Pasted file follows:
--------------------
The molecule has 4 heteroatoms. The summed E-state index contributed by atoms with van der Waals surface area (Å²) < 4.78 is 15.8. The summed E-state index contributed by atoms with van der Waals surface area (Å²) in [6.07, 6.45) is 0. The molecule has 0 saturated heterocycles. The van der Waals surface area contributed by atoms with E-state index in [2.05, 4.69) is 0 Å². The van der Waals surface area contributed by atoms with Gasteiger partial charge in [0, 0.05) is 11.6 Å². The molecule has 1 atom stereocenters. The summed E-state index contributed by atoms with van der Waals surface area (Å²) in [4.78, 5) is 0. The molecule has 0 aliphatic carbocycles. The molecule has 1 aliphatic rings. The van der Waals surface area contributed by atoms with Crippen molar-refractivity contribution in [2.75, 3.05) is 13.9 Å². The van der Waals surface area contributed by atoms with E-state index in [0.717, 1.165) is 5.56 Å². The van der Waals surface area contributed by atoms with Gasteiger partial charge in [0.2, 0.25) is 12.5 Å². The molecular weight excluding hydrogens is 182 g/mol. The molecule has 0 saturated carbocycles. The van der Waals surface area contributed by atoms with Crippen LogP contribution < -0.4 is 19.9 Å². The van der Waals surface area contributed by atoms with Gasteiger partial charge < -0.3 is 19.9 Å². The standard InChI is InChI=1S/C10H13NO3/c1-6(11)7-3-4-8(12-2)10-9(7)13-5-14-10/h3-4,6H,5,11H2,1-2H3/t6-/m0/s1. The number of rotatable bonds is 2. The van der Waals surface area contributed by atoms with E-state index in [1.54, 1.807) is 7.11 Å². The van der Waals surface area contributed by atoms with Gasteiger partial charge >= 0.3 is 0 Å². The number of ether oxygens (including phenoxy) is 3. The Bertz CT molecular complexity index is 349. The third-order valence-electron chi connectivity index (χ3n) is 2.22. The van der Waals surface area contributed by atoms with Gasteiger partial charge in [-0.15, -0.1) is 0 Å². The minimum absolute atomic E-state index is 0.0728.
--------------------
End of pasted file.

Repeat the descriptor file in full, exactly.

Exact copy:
The molecule has 4 heteroatoms. The summed E-state index contributed by atoms with van der Waals surface area (Å²) < 4.78 is 15.8. The summed E-state index contributed by atoms with van der Waals surface area (Å²) in [6.07, 6.45) is 0. The molecule has 0 saturated heterocycles. The van der Waals surface area contributed by atoms with E-state index in [2.05, 4.69) is 0 Å². The van der Waals surface area contributed by atoms with Gasteiger partial charge in [0, 0.05) is 11.6 Å². The molecule has 1 atom stereocenters. The summed E-state index contributed by atoms with van der Waals surface area (Å²) in [4.78, 5) is 0. The molecule has 0 aliphatic carbocycles. The molecule has 1 aliphatic rings. The van der Waals surface area contributed by atoms with Crippen molar-refractivity contribution in [2.75, 3.05) is 13.9 Å². The van der Waals surface area contributed by atoms with E-state index in [0.717, 1.165) is 5.56 Å². The van der Waals surface area contributed by atoms with Gasteiger partial charge in [0.2, 0.25) is 12.5 Å². The molecular weight excluding hydrogens is 182 g/mol. The molecule has 0 saturated carbocycles. The van der Waals surface area contributed by atoms with Crippen LogP contribution < -0.4 is 19.9 Å². The van der Waals surface area contributed by atoms with Gasteiger partial charge < -0.3 is 19.9 Å². The standard InChI is InChI=1S/C10H13NO3/c1-6(11)7-3-4-8(12-2)10-9(7)13-5-14-10/h3-4,6H,5,11H2,1-2H3/t6-/m0/s1. The number of rotatable bonds is 2. The van der Waals surface area contributed by atoms with E-state index in [1.54, 1.807) is 7.11 Å². The van der Waals surface area contributed by atoms with Gasteiger partial charge >= 0.3 is 0 Å². The number of ether oxygens (including phenoxy) is 3. The Bertz CT molecular complexity index is 349. The third-order valence-electron chi connectivity index (χ3n) is 2.22. The van der Waals surface area contributed by atoms with Gasteiger partial charge in [-0.15, -0.1) is 0 Å². The minimum absolute atomic E-state index is 0.0728.